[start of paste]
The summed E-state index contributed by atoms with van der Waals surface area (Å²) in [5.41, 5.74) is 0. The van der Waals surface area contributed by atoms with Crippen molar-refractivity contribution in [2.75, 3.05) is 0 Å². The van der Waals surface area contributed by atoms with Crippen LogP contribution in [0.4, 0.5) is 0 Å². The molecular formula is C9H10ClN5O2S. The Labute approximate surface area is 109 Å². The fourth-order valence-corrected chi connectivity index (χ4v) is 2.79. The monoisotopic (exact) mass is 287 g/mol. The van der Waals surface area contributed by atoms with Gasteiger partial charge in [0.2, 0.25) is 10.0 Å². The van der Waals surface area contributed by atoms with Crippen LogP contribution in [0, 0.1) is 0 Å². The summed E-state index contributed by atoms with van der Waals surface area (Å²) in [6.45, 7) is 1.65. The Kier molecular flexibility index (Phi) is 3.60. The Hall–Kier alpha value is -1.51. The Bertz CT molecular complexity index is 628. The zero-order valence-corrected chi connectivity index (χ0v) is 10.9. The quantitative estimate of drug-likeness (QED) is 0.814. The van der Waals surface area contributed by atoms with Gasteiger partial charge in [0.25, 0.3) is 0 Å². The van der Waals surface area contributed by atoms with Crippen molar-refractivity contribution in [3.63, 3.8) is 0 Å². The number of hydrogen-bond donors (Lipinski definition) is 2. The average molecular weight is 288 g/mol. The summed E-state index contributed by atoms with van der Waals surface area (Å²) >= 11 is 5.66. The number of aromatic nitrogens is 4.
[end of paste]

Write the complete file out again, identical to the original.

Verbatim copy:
The summed E-state index contributed by atoms with van der Waals surface area (Å²) in [5.41, 5.74) is 0. The van der Waals surface area contributed by atoms with Crippen molar-refractivity contribution in [2.75, 3.05) is 0 Å². The van der Waals surface area contributed by atoms with Crippen LogP contribution in [0.4, 0.5) is 0 Å². The molecular formula is C9H10ClN5O2S. The Labute approximate surface area is 109 Å². The fourth-order valence-corrected chi connectivity index (χ4v) is 2.79. The monoisotopic (exact) mass is 287 g/mol. The van der Waals surface area contributed by atoms with Gasteiger partial charge in [0.2, 0.25) is 10.0 Å². The van der Waals surface area contributed by atoms with Crippen LogP contribution in [0, 0.1) is 0 Å². The summed E-state index contributed by atoms with van der Waals surface area (Å²) in [6.45, 7) is 1.65. The Kier molecular flexibility index (Phi) is 3.60. The Hall–Kier alpha value is -1.51. The Bertz CT molecular complexity index is 628. The zero-order valence-corrected chi connectivity index (χ0v) is 10.9. The quantitative estimate of drug-likeness (QED) is 0.814. The van der Waals surface area contributed by atoms with Gasteiger partial charge in [0.25, 0.3) is 0 Å². The van der Waals surface area contributed by atoms with Crippen molar-refractivity contribution in [3.63, 3.8) is 0 Å². The number of hydrogen-bond donors (Lipinski definition) is 2. The average molecular weight is 288 g/mol. The summed E-state index contributed by atoms with van der Waals surface area (Å²) >= 11 is 5.66. The number of aromatic nitrogens is 4.